Grayson Allen is one of the most polarizing players in college basketball, and this is likely to carry over to the NBA draft process as his skill set is widely debated.
Here’s how Woo described Allen’s game.
Allen has come back on nicely toward the end of the season, and remains a fairly safe option in this range to provide toughness, shooting and secondary ball-handling. He’s a good athlete and has proven over time he can make difficult shots off the dribble and catch. His offensive role was somewhat reduced this season, but he’s done a solid job spelling Trevon Duval at point guard when necessary. He’s strong and can attack off closeouts to keep defenders honest. His athletic ability doesn’t totally translate defensively, but it’s a fair bet that his experience and competitiveness can help split the difference.
ESPN’s Mike Schmitz calls Allen a “fringe” first round pick, meaning his current draft range is late first round to early second round. ESPN has Allen going in the second round at No. 33 in their latest mock draft.
Here’s a look at my draft profile with Allen’s strength, weaknesses and an overview of his NBA draft stock.
Grayson Allen NBA Draft Profile
Strengths: When Allen’s shot is falling, he is one of the best three point shooters in the country. Allen utilizes his shooting threat to his advantage with a nice pump fake that allows him to get closer shots. He is also fairly athletic and capable of using his athleticism to get to the rim where he can either score or kick it out to an open teammate. Allen scores off the bounce more than some may expect.
Allen is far from being a lock-down defender, but his defensive plus/minus saw an uptick this season at 2.2 compared to just .5 a season ago. Overall, Allen performs well in plus/minus coming in at 9.4. Allen could eventually translate into a three-and-D prospect at the next level, but he will have to become a much better defender to stay on the floor.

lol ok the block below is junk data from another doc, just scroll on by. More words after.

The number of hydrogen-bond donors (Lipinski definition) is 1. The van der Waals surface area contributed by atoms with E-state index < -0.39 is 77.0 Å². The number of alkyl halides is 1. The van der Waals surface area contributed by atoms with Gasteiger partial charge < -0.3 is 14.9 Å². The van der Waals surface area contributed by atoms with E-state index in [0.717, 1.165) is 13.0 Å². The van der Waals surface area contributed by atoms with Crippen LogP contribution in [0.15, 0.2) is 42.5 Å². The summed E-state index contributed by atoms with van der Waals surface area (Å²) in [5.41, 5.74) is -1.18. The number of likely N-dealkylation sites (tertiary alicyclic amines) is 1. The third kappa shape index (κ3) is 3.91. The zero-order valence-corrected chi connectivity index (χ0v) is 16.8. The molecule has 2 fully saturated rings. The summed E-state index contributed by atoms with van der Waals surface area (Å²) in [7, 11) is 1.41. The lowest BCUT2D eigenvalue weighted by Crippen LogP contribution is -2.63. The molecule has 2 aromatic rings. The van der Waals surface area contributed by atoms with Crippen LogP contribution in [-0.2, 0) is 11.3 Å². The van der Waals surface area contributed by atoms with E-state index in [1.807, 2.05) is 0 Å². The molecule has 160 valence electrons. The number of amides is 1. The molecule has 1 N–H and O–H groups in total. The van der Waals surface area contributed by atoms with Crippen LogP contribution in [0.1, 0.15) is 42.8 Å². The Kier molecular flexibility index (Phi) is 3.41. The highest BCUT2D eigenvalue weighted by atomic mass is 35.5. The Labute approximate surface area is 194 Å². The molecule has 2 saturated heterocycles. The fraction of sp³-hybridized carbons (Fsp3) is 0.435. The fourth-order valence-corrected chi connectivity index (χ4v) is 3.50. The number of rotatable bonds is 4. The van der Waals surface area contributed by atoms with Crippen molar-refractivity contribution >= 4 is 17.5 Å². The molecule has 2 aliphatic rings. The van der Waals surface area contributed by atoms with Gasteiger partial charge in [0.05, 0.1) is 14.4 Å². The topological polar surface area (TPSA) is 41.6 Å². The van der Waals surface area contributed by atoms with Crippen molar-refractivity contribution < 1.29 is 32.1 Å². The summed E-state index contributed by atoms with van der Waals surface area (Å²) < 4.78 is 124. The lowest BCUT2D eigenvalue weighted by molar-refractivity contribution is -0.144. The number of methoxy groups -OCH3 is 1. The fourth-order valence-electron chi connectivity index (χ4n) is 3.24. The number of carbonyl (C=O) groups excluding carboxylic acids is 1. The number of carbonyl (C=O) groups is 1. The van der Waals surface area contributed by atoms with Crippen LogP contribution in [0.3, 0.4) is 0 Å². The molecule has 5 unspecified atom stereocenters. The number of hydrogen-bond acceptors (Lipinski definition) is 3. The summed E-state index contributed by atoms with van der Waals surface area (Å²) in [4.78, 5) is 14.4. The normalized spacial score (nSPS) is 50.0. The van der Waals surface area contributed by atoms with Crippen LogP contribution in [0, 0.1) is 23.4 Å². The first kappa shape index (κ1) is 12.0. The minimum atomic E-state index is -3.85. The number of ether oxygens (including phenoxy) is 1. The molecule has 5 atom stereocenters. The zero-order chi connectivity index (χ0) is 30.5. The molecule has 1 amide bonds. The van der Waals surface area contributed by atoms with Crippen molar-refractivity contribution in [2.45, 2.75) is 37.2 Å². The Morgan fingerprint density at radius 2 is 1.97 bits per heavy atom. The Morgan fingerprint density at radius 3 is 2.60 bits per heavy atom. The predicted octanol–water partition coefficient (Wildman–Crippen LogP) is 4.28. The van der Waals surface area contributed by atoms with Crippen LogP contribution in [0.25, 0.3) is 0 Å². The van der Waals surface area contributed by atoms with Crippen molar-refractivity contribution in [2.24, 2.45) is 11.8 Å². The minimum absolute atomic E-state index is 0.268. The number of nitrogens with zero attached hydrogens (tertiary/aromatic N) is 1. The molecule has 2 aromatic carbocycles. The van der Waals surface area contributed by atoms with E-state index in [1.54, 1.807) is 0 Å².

Weaknesses: Allen is often compared to Duke great J.J. Redick, but Redick was a much better shooter and overall scorer for the Blue Devils. During his senior season, Redick shot over 42 percent from long range while averaging 26.8 points per game. Allen was only able to shoot it over 40 percent during one of his four college seasons. Most recently, Allen shot 37.5 percent from the three-point line. Allen is a better athlete than Redick was coming out of college. Allen averaged 15.6 points, 4.7 assists and 3.3 rebounds this season at Duke.
The biggest knock on Allen is he is a streaky shooter. This was on great display in Duke’s Sweet 16 matchup against Syracuse where Allen was just 3-of-14 from the three point line. Allen can get red hot as he showed against Michigan State hitting seven of 11 threes. The challenge is Duke does not always know what it is going to get from Allen on a nightly basis.
Much has been made about Allen’s on-court antics, tripping opponents and going past the line at times. This is unlikely to have a big impact on his draft stock either way, but it definitely falls in the the negative column when evaluating him for the NBA.
Summary: Allen’s offensive ability makes him an intriguing prospect, but his inconsistency as a shooter is scary. Allen can plug in as a rotational player coming off the bench to provide instant offense. The challenge is Allen will be competing with other college basketball upperclassman like Jalen Brunson and Devontae’ Graham for a spot at the end of the first round. Allen could wind up slipping into the early second round where an NBA team will be happy to gain his shooting prowess.